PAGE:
In those same years Alexandria saw the rise of the most challenging heresy in the history of the Church. About 318 a priest from the Egyptian town of Baucalis startled his bishop with strange opinions about the nature of Christ. A learned Catholic historian describes him generously:
Arius… was tall and thin, of melancholy look, and an aspect that showed traces of his austerities. He was known to be an ascetic, as could be seen from his costume- a short tunic without sleeves, under a scarf that served as a cloak. His manner of speaking was gentle; his addresses were persuasive. The consecrated virgins, who were numerous in Alexandria, held him in great esteem; and he counted many stanch supporters among the higher clergy.
Christ, said Arius, was not one with the Creator, he was rather the Logos, the first and highest of all created beings. Bishop Alexander protested, Arius persisted. If, he argued, the Son had been begotten of the Father, it must have been in time; the Son therefore could not be coeternal with the Father. Furthermore, if Christ was created, it must have been from nothing, not from the Father’s substance; Christ was not “consubstantial” with the Father. The Holy Spirit was begotten by the Logos, and was still less God than the Logos. We see in these doctrines the continuity of ideas from Plato through the Stoics, Philo, Plotinus, and Origen to Arius; Platonism, which had so deeply influenced Christian theology, was now in conflict with the Church. Bishop Alexander was shocked not only by these views but by their rapid spread even among the clergy. He called a council of Egyptian bishops at Alexandria, persuaded it to unfrock Arius and his followers, and sent an account of the proceedings to other bishops. Some of these objected; many priests sympathized with Arius; throughout the Asiatic provinces clergy as well as laity divided on the issue, and made the cities ring with such “tumult and disorder… that the Christian religion,” says Eusebius, “afforded a subject of profane merriment to the pagans, even in their theaters.” Constantine, coming to Nicomedia after overthrowing Licinius, heard the story from its bishop. He sent both Alexander and Arius a personal appeal to imitate the calm of philosophers, to reconcile their differences peaceably, or at least to keep their debates from the public ear. The letter, preserved by Eusebius, clearly reveals Constantine’s lack of theology, and the political purpose of his religious policy.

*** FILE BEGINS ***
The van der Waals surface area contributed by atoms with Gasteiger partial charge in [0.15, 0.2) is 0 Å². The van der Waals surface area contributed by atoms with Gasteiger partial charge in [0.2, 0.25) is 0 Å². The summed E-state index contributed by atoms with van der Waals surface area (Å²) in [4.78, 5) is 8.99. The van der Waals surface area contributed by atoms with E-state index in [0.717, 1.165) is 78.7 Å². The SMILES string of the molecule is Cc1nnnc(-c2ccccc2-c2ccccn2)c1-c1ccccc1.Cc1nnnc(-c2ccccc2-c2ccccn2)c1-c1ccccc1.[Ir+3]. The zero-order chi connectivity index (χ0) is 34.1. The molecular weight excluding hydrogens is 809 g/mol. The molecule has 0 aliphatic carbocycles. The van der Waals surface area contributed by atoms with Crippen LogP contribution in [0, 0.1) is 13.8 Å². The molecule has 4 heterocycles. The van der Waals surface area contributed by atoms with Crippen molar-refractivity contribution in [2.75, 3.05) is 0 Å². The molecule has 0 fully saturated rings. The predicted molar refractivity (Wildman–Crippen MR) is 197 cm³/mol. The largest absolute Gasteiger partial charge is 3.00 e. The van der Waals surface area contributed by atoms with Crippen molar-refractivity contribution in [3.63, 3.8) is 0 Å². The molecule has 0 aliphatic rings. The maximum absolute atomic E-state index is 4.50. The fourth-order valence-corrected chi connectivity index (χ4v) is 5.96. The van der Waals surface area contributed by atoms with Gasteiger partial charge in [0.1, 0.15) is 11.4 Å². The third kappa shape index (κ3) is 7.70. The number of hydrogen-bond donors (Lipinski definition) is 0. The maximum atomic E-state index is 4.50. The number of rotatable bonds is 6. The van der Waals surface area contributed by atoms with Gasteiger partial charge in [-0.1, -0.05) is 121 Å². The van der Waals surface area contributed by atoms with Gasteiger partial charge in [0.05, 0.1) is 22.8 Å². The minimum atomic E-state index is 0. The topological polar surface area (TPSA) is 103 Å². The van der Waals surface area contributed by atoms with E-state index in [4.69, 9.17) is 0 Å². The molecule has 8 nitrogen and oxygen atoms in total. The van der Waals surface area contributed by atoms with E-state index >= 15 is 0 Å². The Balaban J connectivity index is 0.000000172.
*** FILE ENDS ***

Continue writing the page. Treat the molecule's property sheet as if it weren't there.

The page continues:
I had proposed to lead back to a single form the ideas which all people conceive of the Deity; for I feel strongly that if I could induce men to unite on that subject, the conduct of public affairs would be considerably eased. But alas! I hear that there are more disputes among you than recently in Africa. The cause seems to be quite trifling, and unworthy of such fierce contests. You, Alexander, wished to know what your priests were thinking on a point of law, even on a portion only of a question in itself entirely devoid of importance; and you, Arius, if you had such thoughts, should have kept silence…. There was no need to make these questions public… since they are problems that idleness alone raises, and whose only use is to sharpen men’s wits… these are silly actions worthy of inexperienced children, and not of priests or reasonable man.